Six years ago we bought our first miniature dachshund puppy. Nobody warned us (until it was too late) that this breed is genetically wired to burrow into their owners’ beds at night. Now, we stop everyone we see at the human end of a leashed dachshund, asking where their dog sleeps. The results of extensive intercept-research: doxies in owners’ beds, 99%. The other 1% must be too ashamed to tell the truth
Our first wienerdog, Moxie, was confined to his crate at night without any memorable fuss. We did keep his crate in our room — clearly a bad decision seen in hindsight. About ten months later, we brought in Archie, another miniature longhaired doxie. From day one, Archie wailed and fussed pitifully in his crate.
If you have kids you probably recall the time(s) when you flagrantly ignored the pediatrician’s advice about crying babies (as well as conventional, communal, grandmotherly wisdom) and caved-in to the crying when your infant howled for more than five minutes.
Baby tending was in our distant past, and we couldn’t stand the whining. We relented. But, when Archie was released from confinement some kind of canine brotherhood thing kicked in: they quickly “got it” that there were two of them vs. two of us. Never mind the triple-digit differences in body weight and height between the 2-legged team and the 4-legged conspirators. The challenge was on. And they had a decided edge in both cuteness and persistence.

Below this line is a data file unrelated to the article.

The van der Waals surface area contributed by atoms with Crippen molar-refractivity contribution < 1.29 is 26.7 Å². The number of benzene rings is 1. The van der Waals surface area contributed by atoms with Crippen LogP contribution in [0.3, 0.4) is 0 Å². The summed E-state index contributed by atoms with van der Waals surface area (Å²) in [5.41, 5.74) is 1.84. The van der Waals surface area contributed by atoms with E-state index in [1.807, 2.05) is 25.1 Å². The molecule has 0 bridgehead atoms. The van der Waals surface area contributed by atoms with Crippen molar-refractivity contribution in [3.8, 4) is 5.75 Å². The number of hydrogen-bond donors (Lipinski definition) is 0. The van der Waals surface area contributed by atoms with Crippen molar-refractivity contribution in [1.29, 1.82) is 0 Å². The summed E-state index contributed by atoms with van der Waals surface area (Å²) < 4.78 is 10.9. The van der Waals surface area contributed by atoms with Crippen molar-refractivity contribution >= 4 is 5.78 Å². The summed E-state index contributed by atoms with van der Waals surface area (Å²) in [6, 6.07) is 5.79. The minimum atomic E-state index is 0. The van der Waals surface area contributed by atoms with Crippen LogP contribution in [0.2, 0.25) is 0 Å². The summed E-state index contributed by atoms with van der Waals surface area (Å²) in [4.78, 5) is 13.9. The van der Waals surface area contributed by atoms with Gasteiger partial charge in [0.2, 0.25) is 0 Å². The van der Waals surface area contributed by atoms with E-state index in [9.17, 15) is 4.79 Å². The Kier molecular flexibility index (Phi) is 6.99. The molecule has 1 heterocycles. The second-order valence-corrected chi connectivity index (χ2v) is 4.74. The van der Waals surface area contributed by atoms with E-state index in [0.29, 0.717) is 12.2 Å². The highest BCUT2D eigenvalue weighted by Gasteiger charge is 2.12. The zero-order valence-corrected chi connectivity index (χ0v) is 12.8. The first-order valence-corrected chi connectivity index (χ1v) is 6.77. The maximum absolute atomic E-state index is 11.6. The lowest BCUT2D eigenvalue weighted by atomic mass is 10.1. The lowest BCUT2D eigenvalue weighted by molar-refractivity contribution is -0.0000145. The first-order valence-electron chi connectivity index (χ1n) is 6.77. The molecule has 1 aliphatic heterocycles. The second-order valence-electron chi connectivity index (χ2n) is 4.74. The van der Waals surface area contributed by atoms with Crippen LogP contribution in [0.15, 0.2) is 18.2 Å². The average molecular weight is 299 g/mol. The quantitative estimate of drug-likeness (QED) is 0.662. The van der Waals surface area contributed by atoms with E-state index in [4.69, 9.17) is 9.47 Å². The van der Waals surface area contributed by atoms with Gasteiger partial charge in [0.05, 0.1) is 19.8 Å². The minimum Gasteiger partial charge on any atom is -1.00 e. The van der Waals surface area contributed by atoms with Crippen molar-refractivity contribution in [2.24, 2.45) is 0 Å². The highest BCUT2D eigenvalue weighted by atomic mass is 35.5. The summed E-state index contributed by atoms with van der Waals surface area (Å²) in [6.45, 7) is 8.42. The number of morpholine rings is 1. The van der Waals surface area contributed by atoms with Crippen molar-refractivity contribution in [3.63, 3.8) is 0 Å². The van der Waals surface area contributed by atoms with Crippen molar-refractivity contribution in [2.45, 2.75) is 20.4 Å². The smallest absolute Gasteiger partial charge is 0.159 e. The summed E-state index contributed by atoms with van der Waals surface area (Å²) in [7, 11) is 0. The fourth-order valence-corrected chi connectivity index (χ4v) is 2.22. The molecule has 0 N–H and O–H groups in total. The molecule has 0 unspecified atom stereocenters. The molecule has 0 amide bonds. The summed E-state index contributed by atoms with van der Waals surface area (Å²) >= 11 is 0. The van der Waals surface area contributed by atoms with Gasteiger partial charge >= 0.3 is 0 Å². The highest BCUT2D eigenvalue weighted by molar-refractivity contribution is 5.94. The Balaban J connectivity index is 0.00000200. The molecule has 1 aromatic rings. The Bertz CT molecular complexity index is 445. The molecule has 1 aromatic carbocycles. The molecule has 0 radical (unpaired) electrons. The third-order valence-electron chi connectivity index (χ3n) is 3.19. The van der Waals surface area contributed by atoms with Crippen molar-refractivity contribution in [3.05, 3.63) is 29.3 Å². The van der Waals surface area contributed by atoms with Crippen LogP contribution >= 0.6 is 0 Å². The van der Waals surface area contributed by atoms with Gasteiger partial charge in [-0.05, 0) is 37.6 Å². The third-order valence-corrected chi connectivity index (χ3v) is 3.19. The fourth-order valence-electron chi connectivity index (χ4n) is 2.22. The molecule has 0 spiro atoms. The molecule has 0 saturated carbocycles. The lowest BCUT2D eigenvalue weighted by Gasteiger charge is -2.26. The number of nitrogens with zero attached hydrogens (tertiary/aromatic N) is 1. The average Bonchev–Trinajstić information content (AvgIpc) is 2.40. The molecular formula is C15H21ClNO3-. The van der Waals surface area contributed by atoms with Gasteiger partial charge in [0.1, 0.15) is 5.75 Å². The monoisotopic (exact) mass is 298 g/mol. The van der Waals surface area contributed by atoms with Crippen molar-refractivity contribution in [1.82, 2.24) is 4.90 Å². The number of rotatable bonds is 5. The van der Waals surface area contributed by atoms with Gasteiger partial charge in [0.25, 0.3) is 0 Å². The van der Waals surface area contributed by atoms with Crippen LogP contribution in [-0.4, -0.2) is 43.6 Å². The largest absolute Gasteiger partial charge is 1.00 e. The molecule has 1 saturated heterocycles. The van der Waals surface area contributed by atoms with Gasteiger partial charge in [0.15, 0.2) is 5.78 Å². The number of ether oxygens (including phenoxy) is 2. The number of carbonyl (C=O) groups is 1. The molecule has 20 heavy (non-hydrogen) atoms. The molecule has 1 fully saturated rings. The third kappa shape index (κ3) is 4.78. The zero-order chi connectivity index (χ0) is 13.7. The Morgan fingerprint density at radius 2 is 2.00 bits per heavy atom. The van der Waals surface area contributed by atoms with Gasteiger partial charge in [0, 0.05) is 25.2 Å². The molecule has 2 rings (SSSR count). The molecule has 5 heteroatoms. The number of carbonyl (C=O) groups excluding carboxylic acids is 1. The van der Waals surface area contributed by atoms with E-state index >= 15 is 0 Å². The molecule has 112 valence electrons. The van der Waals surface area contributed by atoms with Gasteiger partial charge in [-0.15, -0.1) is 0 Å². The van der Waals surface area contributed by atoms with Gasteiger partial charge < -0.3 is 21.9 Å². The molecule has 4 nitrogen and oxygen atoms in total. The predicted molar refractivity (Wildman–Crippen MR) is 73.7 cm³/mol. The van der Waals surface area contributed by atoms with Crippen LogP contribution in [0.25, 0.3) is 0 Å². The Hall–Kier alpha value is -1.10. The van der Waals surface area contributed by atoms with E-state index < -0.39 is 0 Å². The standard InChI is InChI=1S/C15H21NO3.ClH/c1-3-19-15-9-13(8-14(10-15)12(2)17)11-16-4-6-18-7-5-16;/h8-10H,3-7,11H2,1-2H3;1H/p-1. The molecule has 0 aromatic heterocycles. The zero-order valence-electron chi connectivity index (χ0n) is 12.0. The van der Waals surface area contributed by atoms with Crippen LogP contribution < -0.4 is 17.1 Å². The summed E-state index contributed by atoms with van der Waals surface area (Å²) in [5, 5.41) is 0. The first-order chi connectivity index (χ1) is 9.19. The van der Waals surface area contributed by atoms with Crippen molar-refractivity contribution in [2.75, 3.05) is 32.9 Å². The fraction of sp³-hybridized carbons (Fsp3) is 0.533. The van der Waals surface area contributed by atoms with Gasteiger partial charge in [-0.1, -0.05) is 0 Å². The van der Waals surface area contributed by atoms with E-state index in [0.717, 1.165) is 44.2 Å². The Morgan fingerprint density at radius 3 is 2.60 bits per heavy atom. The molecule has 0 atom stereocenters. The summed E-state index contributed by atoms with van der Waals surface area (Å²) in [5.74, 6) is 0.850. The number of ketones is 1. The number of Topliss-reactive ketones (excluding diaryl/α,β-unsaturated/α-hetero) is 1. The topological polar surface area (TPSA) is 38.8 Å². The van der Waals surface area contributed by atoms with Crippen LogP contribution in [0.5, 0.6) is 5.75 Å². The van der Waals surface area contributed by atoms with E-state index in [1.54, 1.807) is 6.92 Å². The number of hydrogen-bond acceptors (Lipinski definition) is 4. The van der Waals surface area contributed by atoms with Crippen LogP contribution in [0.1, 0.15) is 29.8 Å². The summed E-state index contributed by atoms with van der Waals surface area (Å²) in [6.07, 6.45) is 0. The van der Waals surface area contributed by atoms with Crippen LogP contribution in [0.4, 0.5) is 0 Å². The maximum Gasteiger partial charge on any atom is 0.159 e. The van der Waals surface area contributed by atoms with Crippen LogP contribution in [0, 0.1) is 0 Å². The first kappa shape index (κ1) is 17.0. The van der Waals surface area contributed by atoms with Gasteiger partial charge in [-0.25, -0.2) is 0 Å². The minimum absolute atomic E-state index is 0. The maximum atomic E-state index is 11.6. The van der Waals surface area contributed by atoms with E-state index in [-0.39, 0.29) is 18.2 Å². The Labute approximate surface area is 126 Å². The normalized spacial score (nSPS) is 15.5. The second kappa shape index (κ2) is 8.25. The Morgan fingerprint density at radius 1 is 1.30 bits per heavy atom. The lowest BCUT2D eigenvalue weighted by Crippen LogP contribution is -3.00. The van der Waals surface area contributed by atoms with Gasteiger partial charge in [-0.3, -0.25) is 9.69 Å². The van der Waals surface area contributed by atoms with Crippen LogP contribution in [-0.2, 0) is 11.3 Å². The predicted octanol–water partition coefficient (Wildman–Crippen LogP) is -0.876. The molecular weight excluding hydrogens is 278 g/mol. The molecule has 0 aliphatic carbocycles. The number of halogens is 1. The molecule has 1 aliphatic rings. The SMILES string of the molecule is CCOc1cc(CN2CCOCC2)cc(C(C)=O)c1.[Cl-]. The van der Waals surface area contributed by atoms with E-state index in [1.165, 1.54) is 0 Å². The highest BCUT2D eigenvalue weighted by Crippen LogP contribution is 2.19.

In short order, my husband and I each had a small long-dog glued to our respective sides at night. They nosed-in under the covers, and adhered to our legs, torsos, hips. Despite their brazen advances towards our pillows, we’ve learned to live with them strategically plunked down around us. We’ve become sound but cautious sleepers, keeping to the bed’s perimeters. Although they each weigh only 12 pounds, they defy veterinary science and transform into big, heavy dogs when tucked in with us.
A mental lapse of special magnitude brought on the arrival of Dog Three, an indisputably adorable Havanese named Cubbie. Rationalizing his presence after the fact, we correctly assumed that the third dog would tip things dog-wards. We also imagined (incorrectly) that the growing pack of dogs would happily settle in with the equally-growing assortment of comfy-looking pet beds strategically placed in our room and throughout the house. Never happened. The unoccupied pet beds in our bedroom now provide a challenging obstacle course when I stumble towards the bathroom during the “wee” hours of the night.
Cubbie and his crate didn’t spend any time together. Maybe we never even set it up; our memories won’t fact-check. A non-doxie, he quickly picked up their habits, asserted himself bed-wise and commandeered a spot on my right, relegating Archie to the shifting space between my husband and me. Moxie controls his real estate between Rob and the edge of the bed.
The 3:2 ratio defines our sleeping lives. We creep in and out, careful not to “waken sleeping dogs.” We endure damp muddy paw prints during rainy season, and a horticultural textbook’s worth of leaves, twigs, buds, and petals throughout the year. Lately, Archie’s taken to hunting (and killing) squirrels and mice, but thankfully, he can’t hoist himself and a carcass up to the mattress.
One recent morning, as we huddled together on one edge of our bed, we groggily thought that maybe one more dog — a big one that surely couldn’t fit on the bed – just might, possibly, inspire the others to move back to where they belong.